Only older iPhone models can be unlocked using current methods, FBI says, as debate rumbles on
The director of the FBI has reportedly admitted that its secret method of unlocking the iPhone only works on older Apple smartphones.
Following weeks of debate, the agency finally managed to unlock the iPhone 5C that belonged to the San Bernardino terrorist late last month, reportedly with the help of an unnamed third party, after Apple refused point blank to assist in the matter.
However the FBI has now apparently admitted that this exploit only works on some iPhone models.
“We have a tool that works on a narrow slice of phones,” FBI Director James Comey was quoted by Reuters saying at a conference on encryption and surveillance at Kenyon College in Ohio late on Wednesday.
If Comey’s statement is to be believed, it means the FBI can only unlock the iPhone 5C, which was released back in 2013 and is now discontinued, and older.
It also means that the FBI’s unlocking technique will not work on later models such as the iPhone 6 and 6S models, so if Apple users want to remain secure, now might the time to upgrade handsets.
The FBI had resorted to using a court order to try and force Apple to unlock the iPhone 5C belonging to San Bernardino terrorist, Syed Rizwan Farook, but Apple refused, arguing that the FBI essentially wanted it to create a “backdoor” that could allow it to unlock any iPhone in the future.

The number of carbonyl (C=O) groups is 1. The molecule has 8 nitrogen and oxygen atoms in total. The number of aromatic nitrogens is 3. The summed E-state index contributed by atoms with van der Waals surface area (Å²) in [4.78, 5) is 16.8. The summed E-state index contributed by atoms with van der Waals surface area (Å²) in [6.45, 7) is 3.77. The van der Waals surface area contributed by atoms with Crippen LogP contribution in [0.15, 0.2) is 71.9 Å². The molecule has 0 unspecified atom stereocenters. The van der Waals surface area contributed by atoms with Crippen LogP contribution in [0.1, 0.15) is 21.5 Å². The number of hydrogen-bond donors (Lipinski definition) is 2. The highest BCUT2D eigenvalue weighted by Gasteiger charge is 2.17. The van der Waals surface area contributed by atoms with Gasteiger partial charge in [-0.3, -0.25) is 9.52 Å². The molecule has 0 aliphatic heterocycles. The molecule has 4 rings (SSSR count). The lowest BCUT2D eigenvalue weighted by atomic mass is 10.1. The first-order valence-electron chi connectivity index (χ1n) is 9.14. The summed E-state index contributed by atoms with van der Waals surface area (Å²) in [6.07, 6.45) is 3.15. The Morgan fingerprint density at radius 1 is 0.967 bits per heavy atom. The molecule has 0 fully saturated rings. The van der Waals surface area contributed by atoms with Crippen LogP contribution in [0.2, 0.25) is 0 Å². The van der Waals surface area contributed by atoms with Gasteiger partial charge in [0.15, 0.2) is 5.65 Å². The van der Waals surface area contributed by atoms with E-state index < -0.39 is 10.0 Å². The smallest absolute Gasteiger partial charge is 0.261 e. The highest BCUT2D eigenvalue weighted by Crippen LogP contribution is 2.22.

Frustrated by Apple’s refusal and facing a lengthy legal fight to compel it to help, the FBI reportedly instead resorted to using the unlocking services of Cellebrite, a mobile forensics company based in Israel.
Cellebrite certainly has the right credentials. Earlier this year the Dutch police reportedly used its technology to decrypt messages on BlackBerry PGP handsets.
But there is concern that as the FBI methods only works on older devices, it may in future resort to legal measures to compel tech firms to compile with its requests on other more modern devices.
The FBI versus Apple battle comes at a sensitive time. Tension in between the US government and Silicon Valley has flared up in recent years, as tech firms seek to safeguard customer data from what it regards as increasingly zealous law enforcement requests.
This tension is evidenced in the current battle over encryption. Earlier this week the White House refused to support draft legislation that would require technology companies to help law enforcement crack encryption.
President Obama and the White House has been quietly backing down on its initial support for an encryption backdoor after strong opposition by Silicon Valley. President Obama made no secret of the fact that he wanted access to encrypted messages, and he had asked tech companies to allow the government to break that encryption when necessary.
But last June a number of leading technology companies including Google, Apple, IBM, Microsoft and Facebook wrote a strongly-worded open letter to Obama, calling for him to respect the privacy rights of consumers by not weakening encryption systems.
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